Dr. Childs also assures that true crime lovers (probably) aren’t psychopathic monsters themselves, which is a huge relief, since I feel like that’s most of y’all? 

An informal survey of my women friends—83 percent of true crime audiences are female, assuming dudes listen to sportgame recaps—about why they love murder shows and podcasts revealed some interesting inklings. (Names are redacted for their protection, y’know, to be legit.) 

Some enjoy the armchair adventure aspect. “It’s like an interactive video game—you get to play along, hunting for clues,” mused Michelle S., adding wryly, “It’s like QAnon, without the sedition.”

For others, there is an empowering element to advocate for their own safety and trust their instincts.

“There’s this idea that it can prepare you in case you encounter a dangerous situation,” said Jennifer L., who clarified that she does not think she is going to be murdered every time she leaves her house, mostly.

I hadn’t considered murder podcasts as feminist dialectic, but further discourse revealed a dismantling of sexist cultural expectations beneath the shocking carnage.

“They’re coming from a perspective of situational awareness and how women are conditioned not to be rude, which men take advantage of,” mused Rubi M. of My Favorite Murder’s “Stay Sexy & Don’t Get Murdered” messaging. “I don’t listen to the other murder podcasts; I’m in it for the sisterhood.”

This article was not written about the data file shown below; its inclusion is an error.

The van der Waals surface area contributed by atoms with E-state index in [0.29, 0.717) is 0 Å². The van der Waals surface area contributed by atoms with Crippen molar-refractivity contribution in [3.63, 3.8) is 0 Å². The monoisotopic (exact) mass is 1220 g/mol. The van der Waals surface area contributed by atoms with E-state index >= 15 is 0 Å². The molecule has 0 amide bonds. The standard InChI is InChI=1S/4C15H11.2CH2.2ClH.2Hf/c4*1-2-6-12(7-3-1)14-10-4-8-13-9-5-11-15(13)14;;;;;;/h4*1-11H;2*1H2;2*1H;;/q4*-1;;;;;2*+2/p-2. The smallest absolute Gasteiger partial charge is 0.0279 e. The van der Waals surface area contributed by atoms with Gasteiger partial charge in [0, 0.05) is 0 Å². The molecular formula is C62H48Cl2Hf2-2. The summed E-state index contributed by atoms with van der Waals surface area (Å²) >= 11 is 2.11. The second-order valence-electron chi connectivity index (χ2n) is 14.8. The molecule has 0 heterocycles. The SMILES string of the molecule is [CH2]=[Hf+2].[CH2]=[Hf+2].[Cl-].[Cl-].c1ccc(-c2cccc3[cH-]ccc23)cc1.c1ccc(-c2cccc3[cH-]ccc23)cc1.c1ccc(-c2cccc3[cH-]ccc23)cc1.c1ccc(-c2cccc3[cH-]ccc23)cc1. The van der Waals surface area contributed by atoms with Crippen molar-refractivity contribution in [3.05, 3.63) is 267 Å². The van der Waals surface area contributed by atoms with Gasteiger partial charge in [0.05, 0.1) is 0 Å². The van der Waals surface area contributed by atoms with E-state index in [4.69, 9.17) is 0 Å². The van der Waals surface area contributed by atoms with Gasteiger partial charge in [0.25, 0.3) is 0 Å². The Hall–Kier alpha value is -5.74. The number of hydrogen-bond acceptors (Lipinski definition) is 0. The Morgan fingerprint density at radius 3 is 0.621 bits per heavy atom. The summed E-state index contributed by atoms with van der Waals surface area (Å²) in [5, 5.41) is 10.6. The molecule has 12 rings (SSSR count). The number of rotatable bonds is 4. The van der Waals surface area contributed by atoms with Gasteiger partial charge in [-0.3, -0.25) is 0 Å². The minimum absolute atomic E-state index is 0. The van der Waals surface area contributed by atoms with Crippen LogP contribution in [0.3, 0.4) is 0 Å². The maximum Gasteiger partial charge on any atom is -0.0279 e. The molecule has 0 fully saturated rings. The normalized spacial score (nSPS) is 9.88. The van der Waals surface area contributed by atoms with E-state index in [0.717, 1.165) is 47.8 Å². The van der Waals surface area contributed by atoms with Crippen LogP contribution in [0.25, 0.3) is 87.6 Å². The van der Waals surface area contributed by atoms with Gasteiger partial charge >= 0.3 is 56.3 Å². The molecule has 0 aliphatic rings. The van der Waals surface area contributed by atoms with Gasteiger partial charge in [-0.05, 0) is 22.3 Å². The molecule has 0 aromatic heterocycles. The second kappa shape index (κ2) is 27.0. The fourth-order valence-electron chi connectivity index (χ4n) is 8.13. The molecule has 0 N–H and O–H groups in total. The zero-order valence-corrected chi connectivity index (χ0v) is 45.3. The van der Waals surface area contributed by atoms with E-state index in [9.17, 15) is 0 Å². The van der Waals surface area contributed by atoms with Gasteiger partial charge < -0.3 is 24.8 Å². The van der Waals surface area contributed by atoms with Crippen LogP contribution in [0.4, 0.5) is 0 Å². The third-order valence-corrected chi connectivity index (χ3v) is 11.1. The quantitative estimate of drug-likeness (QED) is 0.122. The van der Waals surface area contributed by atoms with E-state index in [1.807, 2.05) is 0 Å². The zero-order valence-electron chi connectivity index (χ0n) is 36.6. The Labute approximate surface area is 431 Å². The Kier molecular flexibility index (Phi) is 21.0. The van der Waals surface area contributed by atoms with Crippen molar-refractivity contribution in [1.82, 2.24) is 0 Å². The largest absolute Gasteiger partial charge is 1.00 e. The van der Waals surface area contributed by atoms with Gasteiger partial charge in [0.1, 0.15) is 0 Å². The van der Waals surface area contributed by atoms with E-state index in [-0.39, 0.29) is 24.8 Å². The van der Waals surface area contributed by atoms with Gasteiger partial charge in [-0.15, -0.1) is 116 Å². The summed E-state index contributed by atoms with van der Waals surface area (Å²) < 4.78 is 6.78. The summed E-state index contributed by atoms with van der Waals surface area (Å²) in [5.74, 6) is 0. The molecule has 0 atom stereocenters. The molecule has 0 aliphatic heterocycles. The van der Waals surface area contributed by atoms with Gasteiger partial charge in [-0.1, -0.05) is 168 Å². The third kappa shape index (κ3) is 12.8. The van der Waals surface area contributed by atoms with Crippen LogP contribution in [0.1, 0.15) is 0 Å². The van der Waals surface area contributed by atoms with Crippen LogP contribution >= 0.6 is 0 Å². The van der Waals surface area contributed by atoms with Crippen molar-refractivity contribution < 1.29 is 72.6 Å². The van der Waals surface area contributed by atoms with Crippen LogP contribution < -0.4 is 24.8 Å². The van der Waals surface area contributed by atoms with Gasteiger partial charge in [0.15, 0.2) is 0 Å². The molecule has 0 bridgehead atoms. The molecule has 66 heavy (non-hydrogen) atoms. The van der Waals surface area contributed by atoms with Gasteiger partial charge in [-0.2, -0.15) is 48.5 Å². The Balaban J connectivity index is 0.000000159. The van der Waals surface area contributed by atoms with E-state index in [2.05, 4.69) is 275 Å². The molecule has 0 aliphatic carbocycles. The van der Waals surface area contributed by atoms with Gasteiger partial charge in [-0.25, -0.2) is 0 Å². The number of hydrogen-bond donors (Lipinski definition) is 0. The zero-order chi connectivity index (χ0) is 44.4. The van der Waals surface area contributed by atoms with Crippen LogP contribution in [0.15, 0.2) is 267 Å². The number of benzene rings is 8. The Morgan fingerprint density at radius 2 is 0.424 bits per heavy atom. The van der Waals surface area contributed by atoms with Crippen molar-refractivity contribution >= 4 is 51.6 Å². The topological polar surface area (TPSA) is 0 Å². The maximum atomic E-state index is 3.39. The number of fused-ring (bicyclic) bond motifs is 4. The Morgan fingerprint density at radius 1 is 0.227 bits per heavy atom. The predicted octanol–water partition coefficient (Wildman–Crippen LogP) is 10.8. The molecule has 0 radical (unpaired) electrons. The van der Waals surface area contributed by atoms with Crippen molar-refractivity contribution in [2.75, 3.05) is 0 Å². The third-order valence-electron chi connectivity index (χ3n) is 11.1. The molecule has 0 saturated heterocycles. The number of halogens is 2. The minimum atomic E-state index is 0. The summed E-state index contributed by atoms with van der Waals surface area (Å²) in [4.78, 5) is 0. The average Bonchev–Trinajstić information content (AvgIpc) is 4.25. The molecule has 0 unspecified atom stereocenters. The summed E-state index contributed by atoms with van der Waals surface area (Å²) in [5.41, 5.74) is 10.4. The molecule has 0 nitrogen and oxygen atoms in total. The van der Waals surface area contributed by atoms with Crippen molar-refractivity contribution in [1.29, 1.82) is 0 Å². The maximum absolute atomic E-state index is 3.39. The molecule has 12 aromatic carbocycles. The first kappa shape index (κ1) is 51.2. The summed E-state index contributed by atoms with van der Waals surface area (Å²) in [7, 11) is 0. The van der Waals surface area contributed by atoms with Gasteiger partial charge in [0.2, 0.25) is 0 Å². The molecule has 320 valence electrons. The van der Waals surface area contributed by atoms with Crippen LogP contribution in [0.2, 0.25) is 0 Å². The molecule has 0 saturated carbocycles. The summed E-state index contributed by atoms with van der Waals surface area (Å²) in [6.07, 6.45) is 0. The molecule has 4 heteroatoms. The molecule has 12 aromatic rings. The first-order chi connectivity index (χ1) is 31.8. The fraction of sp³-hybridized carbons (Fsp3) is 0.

For Carey F., true crime rehashments are simple cautionary tales. “To be honest, it just makes me feel good about my life choices.” 

Of course, every one of these chats led to the True Crime Sensation right in our own Lowcountry backyard. I’ve been trying to dismiss the murders of South Carolina’s Paul and Maggie Murdaugh for months now, because trashy white rich people behaving badly are also not my thing. 

In fact, when I started writing this column, I knew almost nothing about the hot labyrinthine mess involving a boat accident, another dead man found in the middle of a deserted road, a dead housekeeper, a faked shooting, and how over a century of white privilege in a rural Southern county enriched a family and allowed them to mutilate the law for their own advantage.